• Fractions Notebooking Pages (PDF): If your child has a notebook for math, print out the fraction pages to give them inspiration for writing. This site has several different templates for math notebooking pages and talks about why they can help kids learn.
    • Worksheet Fun has fraction coloring sheets and other printable worksheets.
    • Printable fraction circles from Every Star Is Different (she has several other fraction activities listed at this post).
    • Online Fraction Games and Apps

      • Helping Math has a drag and drop game where you match the fraction with the picture.
      • You can also try matching fractions to the words.
      • Sheppard Software has many fractions games.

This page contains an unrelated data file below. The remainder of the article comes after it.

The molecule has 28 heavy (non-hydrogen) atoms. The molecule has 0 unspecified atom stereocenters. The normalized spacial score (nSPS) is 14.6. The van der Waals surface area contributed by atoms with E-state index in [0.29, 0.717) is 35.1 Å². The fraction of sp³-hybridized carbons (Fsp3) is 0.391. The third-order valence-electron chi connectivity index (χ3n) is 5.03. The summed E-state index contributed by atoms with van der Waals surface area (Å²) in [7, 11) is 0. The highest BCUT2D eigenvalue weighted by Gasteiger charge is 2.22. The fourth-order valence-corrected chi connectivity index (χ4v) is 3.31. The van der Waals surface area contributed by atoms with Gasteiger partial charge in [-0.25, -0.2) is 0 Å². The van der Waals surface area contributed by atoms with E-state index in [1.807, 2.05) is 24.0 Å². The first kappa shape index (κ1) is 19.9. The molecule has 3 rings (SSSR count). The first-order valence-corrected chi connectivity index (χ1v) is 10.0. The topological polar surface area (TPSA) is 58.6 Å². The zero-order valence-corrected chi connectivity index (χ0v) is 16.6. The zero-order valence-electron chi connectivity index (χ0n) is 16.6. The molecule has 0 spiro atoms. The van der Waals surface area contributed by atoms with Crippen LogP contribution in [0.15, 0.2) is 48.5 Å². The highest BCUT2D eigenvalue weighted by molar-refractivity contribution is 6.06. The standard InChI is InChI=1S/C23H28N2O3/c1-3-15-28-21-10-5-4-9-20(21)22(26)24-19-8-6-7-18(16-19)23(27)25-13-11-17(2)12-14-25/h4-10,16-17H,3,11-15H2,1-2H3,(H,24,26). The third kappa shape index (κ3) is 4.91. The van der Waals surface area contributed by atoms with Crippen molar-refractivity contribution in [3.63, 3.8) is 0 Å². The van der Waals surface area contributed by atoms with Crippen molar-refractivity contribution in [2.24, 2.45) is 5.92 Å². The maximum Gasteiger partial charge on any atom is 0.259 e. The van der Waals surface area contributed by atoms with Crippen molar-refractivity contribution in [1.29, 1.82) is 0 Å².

• Chicken Coop Fraction App: This app has several games that help kids estimate, visualize fractions on a number line, and more. (Also available for Apple devices.)
      • Mr. Nussbaum has a collection of fun, free fractin games you can play on your computer or iPad.
      • Math Playground has several free games.
      • Interactive Sites for Education has a round-up of online fraction games (clicking links will take you to external sites).
      • Soft Schools has a few beginning fractions games.
      • These are the fraction cubes we use. Very affordable from Amazon!

        These are the fraction cubes we use. Very affordable from Amazon!

        Our Class

        When planning my class, I loved reading the series on fractions from The Teacher Studio. That goes to her “day 1” – I think she has 2 weeks or so of great ideas and resources for fraction fun. I also used ideas and tips from this Exploring Equivalent Fractions PDF (and I’m keeping that for when we start on equivalent fractions later!).

        Here is what we did in our two hour class: